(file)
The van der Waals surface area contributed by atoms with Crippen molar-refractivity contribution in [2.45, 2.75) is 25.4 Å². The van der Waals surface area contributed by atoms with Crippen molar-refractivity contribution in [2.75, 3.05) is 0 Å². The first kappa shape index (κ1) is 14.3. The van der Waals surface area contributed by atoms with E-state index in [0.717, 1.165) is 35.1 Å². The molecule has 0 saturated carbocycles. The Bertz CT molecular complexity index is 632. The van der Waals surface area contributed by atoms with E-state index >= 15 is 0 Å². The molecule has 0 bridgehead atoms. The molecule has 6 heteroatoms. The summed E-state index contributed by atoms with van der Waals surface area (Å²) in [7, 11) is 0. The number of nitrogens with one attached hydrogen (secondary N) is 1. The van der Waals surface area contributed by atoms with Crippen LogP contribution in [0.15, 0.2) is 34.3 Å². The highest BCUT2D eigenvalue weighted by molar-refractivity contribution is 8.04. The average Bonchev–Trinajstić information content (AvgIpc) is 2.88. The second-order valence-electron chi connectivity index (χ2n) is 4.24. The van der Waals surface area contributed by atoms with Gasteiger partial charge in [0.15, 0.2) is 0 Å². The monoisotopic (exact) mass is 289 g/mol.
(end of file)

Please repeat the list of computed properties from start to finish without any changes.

The van der Waals surface area contributed by atoms with Crippen molar-refractivity contribution in [2.45, 2.75) is 25.4 Å². The van der Waals surface area contributed by atoms with Crippen molar-refractivity contribution in [2.75, 3.05) is 0 Å². The first kappa shape index (κ1) is 14.3. The van der Waals surface area contributed by atoms with E-state index in [0.717, 1.165) is 35.1 Å². The molecule has 0 saturated carbocycles. The Bertz CT molecular complexity index is 632. The van der Waals surface area contributed by atoms with E-state index >= 15 is 0 Å². The molecule has 0 bridgehead atoms. The molecule has 6 heteroatoms. The summed E-state index contributed by atoms with van der Waals surface area (Å²) in [7, 11) is 0. The number of nitrogens with one attached hydrogen (secondary N) is 1. The van der Waals surface area contributed by atoms with Crippen LogP contribution in [0.15, 0.2) is 34.3 Å². The highest BCUT2D eigenvalue weighted by molar-refractivity contribution is 8.04. The average Bonchev–Trinajstić information content (AvgIpc) is 2.88. The second-order valence-electron chi connectivity index (χ2n) is 4.24. The van der Waals surface area contributed by atoms with Gasteiger partial charge in [0.15, 0.2) is 0 Å². The monoisotopic (exact) mass is 289 g/mol.